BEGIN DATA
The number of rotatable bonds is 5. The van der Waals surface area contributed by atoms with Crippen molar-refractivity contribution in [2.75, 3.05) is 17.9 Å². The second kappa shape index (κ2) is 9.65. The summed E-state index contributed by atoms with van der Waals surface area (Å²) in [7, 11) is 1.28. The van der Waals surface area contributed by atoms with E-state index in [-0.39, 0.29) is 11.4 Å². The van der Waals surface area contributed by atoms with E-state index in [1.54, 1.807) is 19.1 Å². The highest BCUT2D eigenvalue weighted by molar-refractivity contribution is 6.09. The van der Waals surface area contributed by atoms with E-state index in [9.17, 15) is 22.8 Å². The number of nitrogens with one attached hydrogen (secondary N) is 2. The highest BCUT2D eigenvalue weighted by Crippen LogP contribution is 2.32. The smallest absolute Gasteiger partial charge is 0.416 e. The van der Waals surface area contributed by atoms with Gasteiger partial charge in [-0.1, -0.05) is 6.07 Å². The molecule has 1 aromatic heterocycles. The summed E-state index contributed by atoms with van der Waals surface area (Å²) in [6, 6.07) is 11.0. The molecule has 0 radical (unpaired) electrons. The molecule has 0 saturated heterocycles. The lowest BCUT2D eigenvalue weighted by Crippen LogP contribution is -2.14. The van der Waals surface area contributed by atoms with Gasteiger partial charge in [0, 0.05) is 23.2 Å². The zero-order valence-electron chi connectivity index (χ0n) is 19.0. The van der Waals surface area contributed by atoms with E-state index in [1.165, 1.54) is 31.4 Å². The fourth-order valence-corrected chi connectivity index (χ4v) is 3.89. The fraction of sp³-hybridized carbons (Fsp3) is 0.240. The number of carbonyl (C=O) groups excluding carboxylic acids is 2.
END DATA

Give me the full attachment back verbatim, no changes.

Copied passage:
The number of rotatable bonds is 5. The van der Waals surface area contributed by atoms with Crippen molar-refractivity contribution in [2.75, 3.05) is 17.9 Å². The second kappa shape index (κ2) is 9.65. The summed E-state index contributed by atoms with van der Waals surface area (Å²) in [7, 11) is 1.28. The van der Waals surface area contributed by atoms with E-state index in [-0.39, 0.29) is 11.4 Å². The van der Waals surface area contributed by atoms with E-state index in [1.54, 1.807) is 19.1 Å². The highest BCUT2D eigenvalue weighted by molar-refractivity contribution is 6.09. The van der Waals surface area contributed by atoms with E-state index in [9.17, 15) is 22.8 Å². The number of nitrogens with one attached hydrogen (secondary N) is 2. The highest BCUT2D eigenvalue weighted by Crippen LogP contribution is 2.32. The smallest absolute Gasteiger partial charge is 0.416 e. The van der Waals surface area contributed by atoms with Gasteiger partial charge in [-0.1, -0.05) is 6.07 Å². The molecule has 1 aromatic heterocycles. The summed E-state index contributed by atoms with van der Waals surface area (Å²) in [6, 6.07) is 11.0. The molecule has 0 radical (unpaired) electrons. The molecule has 0 saturated heterocycles. The lowest BCUT2D eigenvalue weighted by Crippen LogP contribution is -2.14. The van der Waals surface area contributed by atoms with Gasteiger partial charge in [0, 0.05) is 23.2 Å². The zero-order valence-electron chi connectivity index (χ0n) is 19.0. The van der Waals surface area contributed by atoms with E-state index in [1.165, 1.54) is 31.4 Å². The fourth-order valence-corrected chi connectivity index (χ4v) is 3.89. The fraction of sp³-hybridized carbons (Fsp3) is 0.240. The number of carbonyl (C=O) groups excluding carboxylic acids is 2.